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Lessons from our Women's Network Breakfasts: Hannah Grove, CMO of State Street

Posted by Hannah Grove, Chief Marketing Officer, State Street Corporation on June 12, 2018

Every month at our Women’s Network Breakfasts, 300 women and men meet over breakfast to hear from a female executive making an impact on Boston’s success. Time and again our attendees value the opportunity to connect with the community, and the perspectives of our speakers shared in an intimate and approachable environment. When State Street CMO Hannah Grove joined us, her easy conversation with Anna Foster of A Maven's World and clear point-of-view made sure this was no exception. We asked her to share some of the points that resonated strongly with our attendees (below). Join us for our next Women’s Network Breakfast, and stay on our email list to hear first about our upcoming speakers and programs.   

Like many of us, my career journey has had its share of twists and turns – and more than a few jarring bumps. But one constant has always been learning and being challenged.  Along the way I have found the following tenets to be helpful.  I hope you do too:

  1. Believe you can. Ignore the voice inside of our heads that says we can’t do something; that we’re not qualified or not smart enough. We are often our own worst enemies. Know that we can accomplish great things.  Believing in ourselves is half the battle.

  2. Be true to yourself. Confidence comes from being our authentic selves. When we are true to ourselves and comfortable with who we are, our individuality and uniqueness shine. Others will respect us too, sensing that we are strong and capable of standing up for ourselves and our beliefs.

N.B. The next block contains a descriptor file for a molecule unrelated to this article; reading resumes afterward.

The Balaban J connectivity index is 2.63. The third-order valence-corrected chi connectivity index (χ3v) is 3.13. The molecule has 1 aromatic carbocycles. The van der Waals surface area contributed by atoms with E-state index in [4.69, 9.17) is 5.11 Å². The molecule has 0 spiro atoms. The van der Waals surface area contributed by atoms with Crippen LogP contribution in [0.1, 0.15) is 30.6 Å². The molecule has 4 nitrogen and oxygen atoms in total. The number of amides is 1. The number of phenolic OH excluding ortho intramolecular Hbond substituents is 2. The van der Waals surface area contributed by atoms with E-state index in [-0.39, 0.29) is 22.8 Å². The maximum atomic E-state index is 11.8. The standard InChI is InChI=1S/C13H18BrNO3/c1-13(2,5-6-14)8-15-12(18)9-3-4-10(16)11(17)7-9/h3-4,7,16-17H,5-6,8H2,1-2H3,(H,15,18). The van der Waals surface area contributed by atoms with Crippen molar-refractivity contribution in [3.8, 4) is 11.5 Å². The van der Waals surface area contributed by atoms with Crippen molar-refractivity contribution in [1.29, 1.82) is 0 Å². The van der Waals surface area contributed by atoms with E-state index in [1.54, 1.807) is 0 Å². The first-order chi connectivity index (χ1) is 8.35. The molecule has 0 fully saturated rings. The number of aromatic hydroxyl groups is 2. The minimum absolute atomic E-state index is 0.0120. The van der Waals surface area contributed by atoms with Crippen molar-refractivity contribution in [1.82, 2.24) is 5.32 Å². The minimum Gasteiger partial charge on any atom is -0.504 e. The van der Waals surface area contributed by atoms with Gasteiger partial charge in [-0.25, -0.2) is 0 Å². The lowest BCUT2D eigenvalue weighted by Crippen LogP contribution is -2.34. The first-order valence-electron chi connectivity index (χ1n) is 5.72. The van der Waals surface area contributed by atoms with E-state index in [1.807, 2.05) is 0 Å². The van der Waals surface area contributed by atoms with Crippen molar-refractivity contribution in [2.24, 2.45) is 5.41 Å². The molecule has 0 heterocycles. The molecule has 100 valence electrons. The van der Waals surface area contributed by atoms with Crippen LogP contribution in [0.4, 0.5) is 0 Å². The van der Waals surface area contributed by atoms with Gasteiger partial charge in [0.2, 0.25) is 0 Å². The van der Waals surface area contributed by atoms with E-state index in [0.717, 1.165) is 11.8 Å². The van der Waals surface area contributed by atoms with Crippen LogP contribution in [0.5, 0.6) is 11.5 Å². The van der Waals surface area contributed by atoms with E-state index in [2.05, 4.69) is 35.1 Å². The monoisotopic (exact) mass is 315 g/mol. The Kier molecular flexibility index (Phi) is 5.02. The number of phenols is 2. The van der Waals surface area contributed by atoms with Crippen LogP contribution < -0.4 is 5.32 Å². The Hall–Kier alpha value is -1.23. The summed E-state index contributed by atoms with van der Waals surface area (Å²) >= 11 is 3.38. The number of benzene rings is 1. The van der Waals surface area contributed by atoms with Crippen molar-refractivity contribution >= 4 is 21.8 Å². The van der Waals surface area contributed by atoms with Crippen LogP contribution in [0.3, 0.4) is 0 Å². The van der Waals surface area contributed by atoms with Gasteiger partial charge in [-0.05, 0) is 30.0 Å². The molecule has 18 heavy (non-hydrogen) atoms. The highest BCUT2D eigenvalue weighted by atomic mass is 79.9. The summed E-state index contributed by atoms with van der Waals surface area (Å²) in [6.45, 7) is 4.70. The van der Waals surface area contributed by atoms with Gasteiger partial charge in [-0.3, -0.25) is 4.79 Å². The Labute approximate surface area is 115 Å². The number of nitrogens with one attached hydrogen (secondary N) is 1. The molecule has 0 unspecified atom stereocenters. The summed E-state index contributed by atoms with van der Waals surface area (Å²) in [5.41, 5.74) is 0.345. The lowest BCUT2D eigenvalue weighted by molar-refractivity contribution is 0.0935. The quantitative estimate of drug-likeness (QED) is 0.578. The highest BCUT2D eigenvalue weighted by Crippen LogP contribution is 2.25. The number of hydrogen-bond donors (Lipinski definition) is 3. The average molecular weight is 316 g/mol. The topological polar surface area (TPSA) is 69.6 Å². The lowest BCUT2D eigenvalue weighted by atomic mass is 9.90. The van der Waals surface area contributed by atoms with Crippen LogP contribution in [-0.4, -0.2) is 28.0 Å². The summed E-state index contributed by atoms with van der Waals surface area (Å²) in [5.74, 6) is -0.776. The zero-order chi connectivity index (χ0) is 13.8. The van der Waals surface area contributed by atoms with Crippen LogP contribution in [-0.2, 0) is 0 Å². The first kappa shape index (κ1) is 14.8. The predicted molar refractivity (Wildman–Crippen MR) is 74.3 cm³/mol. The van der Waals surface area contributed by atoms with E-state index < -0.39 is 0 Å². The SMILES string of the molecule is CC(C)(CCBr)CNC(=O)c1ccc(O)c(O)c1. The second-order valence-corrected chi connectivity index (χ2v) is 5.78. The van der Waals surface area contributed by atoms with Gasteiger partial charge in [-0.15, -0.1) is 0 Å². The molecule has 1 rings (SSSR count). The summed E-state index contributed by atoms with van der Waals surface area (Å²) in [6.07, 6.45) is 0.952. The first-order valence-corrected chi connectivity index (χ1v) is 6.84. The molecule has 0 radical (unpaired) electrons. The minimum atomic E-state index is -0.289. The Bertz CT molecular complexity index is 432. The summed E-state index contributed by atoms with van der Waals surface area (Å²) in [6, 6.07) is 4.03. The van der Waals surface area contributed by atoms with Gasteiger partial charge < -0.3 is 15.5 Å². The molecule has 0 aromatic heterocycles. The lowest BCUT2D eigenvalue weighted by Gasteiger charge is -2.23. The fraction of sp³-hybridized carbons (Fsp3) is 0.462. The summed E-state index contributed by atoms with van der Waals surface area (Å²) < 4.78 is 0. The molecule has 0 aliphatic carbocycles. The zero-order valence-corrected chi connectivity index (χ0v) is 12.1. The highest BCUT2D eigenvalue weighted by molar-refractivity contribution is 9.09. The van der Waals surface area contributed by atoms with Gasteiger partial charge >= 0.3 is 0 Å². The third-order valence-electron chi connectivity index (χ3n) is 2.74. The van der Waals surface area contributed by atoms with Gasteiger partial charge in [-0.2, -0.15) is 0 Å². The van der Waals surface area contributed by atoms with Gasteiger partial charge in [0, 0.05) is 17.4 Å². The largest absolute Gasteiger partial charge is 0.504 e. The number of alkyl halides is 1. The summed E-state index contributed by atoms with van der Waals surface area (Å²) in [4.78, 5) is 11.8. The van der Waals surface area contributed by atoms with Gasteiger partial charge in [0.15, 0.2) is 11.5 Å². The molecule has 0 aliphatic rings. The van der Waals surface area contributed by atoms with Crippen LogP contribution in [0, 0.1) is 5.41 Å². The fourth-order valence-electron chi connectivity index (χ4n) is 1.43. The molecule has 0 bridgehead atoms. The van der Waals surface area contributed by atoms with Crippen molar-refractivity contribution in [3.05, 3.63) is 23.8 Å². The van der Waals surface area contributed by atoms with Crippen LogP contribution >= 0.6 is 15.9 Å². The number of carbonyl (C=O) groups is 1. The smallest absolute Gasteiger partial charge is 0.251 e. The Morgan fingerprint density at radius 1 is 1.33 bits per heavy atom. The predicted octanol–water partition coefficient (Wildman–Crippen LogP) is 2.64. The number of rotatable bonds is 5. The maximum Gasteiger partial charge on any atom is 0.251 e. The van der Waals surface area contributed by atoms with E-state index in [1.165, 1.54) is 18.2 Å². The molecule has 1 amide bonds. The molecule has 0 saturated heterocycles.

3. Know and communicate your value proposition. In our careers, it’s vital to relate to others, communicate succinctly, and truly listen to what people are saying. Learn how to articulate your value proposition. It’s about what we have to offer a team or organization and the benefits we bring, not our career history or how far we want to go.  And if you need help identifying how best to express yourself, think about assembling an informal board of directors you can rely on for honest feedback.

  4. Follow your passion. This means not always doing what we think we should do. Hard work does not always result in happiness; so to stay engaged you must love what you do (at least most of the time).

  5. Maintain balance. Work cannot be all consuming. It’s critical that we make time for ourselves, our families and our friends. I believe it makes us better in our careers when we feel we have whole lives.

  6. Set realistic goals. Set goals that are challenging yet attainable, and pick just one “stretch” goal, as opposed to them all falling within that category.  Forward momentum drives progress and confidence.

  7. Choose your distractions. Please unplug. Today, innumerable distractions tug at our attention from all over: smart phones, social media, 24/7 breaking news, alerts and “must-see” TV. It wastes time, leaving us with little energy to focus on ourselves and others. Just walk away.

  8. Less attitude, more gratitude. Think about how positive people lift you up, and how negative ones drain you. Who would you most like to be around? Be that positive person. Yes, life is hard, and it will always present challenges, but try to view the glass as half full.  Rather than resent the opportunities you don’t have, embrace and make full use of the ones that you do.

  9. Don’t take yourself too seriously. Whatever your title or position, don’t allow it to consume your entire identity (and this relates to the previous point about balance.)  One day, when that title or position inevitably goes away, you want to be left with a whole you.

  10. Remember, our careers are a journey. You should never stop learning and experiencing new things — the day you stop doing so is the day that your career stands still.